Tuesday, May 18, 2010
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Personalities of the Week

Honoring those who honor our vets: the Lincoln American Legion Post 263 Honor Guard

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[May 18, 2010]  They gather at the American Legion Post 263 before driving off to a cemetery.

All in their white American Legion shirts, ties and garrison caps, they prepare for the day's ceremony according to how many of the 17 members are available. Bob Sullivan, co-captain of the honor guard, says that with the exception of vacations or medical situations, most members make it to the 30-odd funerals each year. So far this year, the detail has presided over 15 burials.

The group for the most part is active retirees who, with a great deal going on in their lives, still make sure they come when called.

There isn't much advance notification for a funeral: perhaps just a few days. Member C. Wayne Schrader explains, "People don't make reservations to die."

But when a Lincoln, Ill., veteran does pass on, a call to the Legion, and the honor guard members will drop whatever plans they have and gather to give the final honor, a military service, to another serviceman or woman.

Sullivan wanted it pointed out that all veterans are eligible for military rites at their burial and not just combat veterans. "Most of the time the funeral home lets the family know and then the funeral home staff contact us," he said.

Honor guard members said the types of weather conditions they have had to deal with in the job have run the gamut from excessively hot to frigid, from rain to sleet to snow. Sullivan said he remembered a funeral in Elkhart Cemetery when the honor guard had to help push cars up the ice-covered hill for the burial service.

They have been rained on many times, but the membership usually doesn't wear their ponchos, preferring to proudly display their uniforms at the passing of a fellow veteran.

Schrader interjected: "They didn't stop fighting for us when the weather got bad. The least we can do is get a little wet."

When guard members were asked why they had decided to become involved in the group, all echoed similar sentiments:

Newest member John Grimsley, about to do his first funeral, said, "To pay tribute: to honor our veterans is why I joined."

Lyle Johnson said, "The ones who served our country need to be remembered."

Bob Benedict added, "It is our way of giving the veteran their final send-off with the dignity they deserve."

The honor guard members are busy people, but they will make the time to honor every veteran who has died. Sometimes that requires a drive of a good distance, as in a case where a Legion member relocates. Sullivan remembers the guard driving up to Rockford on one occasion.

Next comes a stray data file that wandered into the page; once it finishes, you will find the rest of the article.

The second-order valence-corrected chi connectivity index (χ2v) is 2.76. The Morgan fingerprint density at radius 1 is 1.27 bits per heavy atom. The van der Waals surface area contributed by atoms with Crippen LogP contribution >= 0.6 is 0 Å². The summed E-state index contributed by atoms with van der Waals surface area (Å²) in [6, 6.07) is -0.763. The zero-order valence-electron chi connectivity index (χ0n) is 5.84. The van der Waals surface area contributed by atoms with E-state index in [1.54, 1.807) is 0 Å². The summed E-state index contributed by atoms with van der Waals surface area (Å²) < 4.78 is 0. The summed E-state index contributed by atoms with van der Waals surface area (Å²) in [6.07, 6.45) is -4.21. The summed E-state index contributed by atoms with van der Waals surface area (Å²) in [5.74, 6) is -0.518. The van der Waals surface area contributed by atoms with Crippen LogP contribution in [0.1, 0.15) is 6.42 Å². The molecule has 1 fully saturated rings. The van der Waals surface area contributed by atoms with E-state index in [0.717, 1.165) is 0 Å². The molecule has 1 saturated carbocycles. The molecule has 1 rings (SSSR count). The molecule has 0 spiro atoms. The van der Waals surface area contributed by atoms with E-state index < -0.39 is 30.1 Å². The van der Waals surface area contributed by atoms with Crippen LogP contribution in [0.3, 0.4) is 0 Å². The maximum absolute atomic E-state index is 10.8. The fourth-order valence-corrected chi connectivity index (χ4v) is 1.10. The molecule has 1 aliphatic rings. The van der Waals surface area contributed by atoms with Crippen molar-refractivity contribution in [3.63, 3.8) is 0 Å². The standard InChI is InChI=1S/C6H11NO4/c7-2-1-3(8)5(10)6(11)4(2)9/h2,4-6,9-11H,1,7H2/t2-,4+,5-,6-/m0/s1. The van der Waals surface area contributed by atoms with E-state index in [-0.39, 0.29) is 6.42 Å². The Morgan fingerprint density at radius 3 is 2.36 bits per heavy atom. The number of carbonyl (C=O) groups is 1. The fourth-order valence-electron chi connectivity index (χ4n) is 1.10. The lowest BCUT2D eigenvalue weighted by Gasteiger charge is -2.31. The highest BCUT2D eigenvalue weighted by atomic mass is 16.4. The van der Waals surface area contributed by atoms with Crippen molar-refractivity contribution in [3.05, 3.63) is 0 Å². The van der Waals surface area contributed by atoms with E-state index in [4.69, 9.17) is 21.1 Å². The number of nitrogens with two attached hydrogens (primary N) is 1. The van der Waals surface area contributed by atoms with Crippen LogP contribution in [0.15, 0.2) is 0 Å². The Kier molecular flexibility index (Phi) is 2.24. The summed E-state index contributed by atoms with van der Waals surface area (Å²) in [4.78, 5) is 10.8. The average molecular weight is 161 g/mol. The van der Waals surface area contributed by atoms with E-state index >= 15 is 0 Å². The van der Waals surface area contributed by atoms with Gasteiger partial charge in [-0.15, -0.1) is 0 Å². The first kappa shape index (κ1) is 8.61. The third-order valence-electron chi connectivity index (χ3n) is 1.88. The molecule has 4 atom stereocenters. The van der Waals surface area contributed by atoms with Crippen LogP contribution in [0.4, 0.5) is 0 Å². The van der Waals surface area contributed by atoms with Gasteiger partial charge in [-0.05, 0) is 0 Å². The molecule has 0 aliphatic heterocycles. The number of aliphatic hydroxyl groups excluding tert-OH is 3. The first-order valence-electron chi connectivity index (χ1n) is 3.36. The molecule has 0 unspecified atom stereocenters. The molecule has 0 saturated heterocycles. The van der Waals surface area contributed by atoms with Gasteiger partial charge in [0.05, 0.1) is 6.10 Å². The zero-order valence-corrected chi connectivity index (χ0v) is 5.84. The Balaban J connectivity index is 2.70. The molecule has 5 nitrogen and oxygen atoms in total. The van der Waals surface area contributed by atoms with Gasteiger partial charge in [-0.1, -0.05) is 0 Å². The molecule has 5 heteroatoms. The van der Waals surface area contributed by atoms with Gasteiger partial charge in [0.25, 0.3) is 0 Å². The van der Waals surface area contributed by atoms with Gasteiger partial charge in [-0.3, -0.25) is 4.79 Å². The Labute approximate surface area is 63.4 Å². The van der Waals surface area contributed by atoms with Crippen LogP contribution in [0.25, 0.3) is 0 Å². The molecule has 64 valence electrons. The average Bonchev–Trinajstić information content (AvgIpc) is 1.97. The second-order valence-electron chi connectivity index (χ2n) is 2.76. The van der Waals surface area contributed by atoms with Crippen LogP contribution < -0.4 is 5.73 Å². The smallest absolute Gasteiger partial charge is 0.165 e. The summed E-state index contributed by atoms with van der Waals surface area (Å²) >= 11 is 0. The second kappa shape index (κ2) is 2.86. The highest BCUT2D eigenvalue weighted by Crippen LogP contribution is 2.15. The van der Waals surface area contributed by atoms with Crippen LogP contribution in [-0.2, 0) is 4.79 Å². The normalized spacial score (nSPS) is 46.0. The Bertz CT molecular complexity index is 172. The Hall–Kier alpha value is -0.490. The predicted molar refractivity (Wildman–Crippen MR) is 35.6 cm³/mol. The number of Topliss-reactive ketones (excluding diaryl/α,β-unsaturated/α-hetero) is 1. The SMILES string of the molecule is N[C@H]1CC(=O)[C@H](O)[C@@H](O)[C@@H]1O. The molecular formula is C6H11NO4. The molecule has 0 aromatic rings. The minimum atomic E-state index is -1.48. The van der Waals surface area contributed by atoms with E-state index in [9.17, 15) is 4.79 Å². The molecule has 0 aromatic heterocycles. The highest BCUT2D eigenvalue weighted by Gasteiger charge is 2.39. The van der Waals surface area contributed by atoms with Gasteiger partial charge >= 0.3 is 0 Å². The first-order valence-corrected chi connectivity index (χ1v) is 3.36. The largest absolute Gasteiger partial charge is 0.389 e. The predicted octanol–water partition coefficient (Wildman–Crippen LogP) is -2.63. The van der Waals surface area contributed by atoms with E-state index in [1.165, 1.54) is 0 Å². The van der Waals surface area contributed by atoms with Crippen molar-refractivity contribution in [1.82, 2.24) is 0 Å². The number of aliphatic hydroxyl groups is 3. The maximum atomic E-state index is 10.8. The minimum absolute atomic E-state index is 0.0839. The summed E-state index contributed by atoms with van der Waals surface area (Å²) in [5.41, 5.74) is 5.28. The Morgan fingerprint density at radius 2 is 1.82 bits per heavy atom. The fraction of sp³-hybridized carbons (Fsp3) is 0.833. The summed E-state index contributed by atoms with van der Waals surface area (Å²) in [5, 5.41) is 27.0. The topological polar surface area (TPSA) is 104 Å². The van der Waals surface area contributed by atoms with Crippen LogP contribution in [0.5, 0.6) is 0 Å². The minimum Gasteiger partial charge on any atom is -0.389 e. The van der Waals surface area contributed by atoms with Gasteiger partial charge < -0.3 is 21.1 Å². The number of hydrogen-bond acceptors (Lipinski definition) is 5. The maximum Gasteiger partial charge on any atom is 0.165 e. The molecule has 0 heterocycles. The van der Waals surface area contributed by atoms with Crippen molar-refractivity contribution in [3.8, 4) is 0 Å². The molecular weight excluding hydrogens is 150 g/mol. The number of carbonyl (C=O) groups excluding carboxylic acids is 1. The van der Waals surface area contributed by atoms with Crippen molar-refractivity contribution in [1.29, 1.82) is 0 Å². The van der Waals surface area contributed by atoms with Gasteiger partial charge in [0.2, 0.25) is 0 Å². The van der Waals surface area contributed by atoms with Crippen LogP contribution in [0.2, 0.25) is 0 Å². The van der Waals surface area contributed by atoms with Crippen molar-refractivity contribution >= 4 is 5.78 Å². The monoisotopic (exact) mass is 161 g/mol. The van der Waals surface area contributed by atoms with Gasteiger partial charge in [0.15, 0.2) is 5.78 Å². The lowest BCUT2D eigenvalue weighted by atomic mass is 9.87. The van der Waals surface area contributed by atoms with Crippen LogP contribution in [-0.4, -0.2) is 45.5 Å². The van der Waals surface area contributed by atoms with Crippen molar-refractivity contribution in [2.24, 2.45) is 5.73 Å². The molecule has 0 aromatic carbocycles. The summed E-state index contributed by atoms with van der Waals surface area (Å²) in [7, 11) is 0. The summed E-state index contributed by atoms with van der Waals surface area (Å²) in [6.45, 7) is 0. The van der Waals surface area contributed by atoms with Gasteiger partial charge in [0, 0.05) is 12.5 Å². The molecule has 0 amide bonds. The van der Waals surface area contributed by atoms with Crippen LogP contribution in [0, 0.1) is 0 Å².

In his nine years with the honor guard, Sullivan recalls that at least three times after doing a  veteran's funeral service at Camp Butler National Cemetery, a cemetery official asked if they could stay for the next burial. And, Legion Post 263 did stay to give a proper send-off to a soldier they never met but who is still their brother in arms.

Since the year 2000, the Department of Defense has made a flag detail and taps player available at veterans' burials, but no firing detail. The honor guard from Post 263 is authorized by the DOD to use weapons, and the detail adds more to a burial service than what the government provides.

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With 17 members, the American Legion Post 263 Honor Guard is fairly large by most posts' standards. Still, there is a constant shift in the honor guard membership. Veterans who were members die, get too ill or just can't take the physical rigors of standing for a time.

Paul Aper and John Sutton are the two oldest active members, going back 20-plus years. Aper has been a member of the Hartsburg-Emden Legion's guard for three decades.

The membership now stretches from the Korean War onward, as most World War II vets have either died or have passed the job on to younger veterans.

The group always has enough members for the flag ceremony and taps, with the remainder being part of the firing detail, which offers a three-volley salute before taps is played.

Besides burial services, the honor guard performs the honors at the Memorial Day and Veterans Day services.

Paul Aper summed up the dedication of the group when he was asked why the guard takes their positions so passionately: "It's our job."

Don Werkman nodded and added, "It's an honor and a privilege."

And using those same words, we feel honored and privileged to submit the Lincoln American Legion Post 263 Honor Guard as this week's Personalities of the Week.

Editor's note: We wish to be clear that we are honored to present this story of the current honor guard. But we also wish to include in our thanks all the members of the unit going back to the 1950s, when Bernard Behrends first formed the guard. For over a half-century, Legion members have made certain the city's veterans and their sacrifices for this country are never forgotten.

The members of the current American Legion Post 263 Honor Guard are:

Phil Dehner and Bob Sullivan, co-captains.

Roger Bay, C. Wayne Schrader, Darrel White, Bob Benedict, Gary Liesman, Stuart Churchill, Jay Dellow, John Sutton, Don Werkman, Jerry Dehner, Lyle Johnson, Dave Young, Vicki Hasprey, John Grimsley and Paul Aper.



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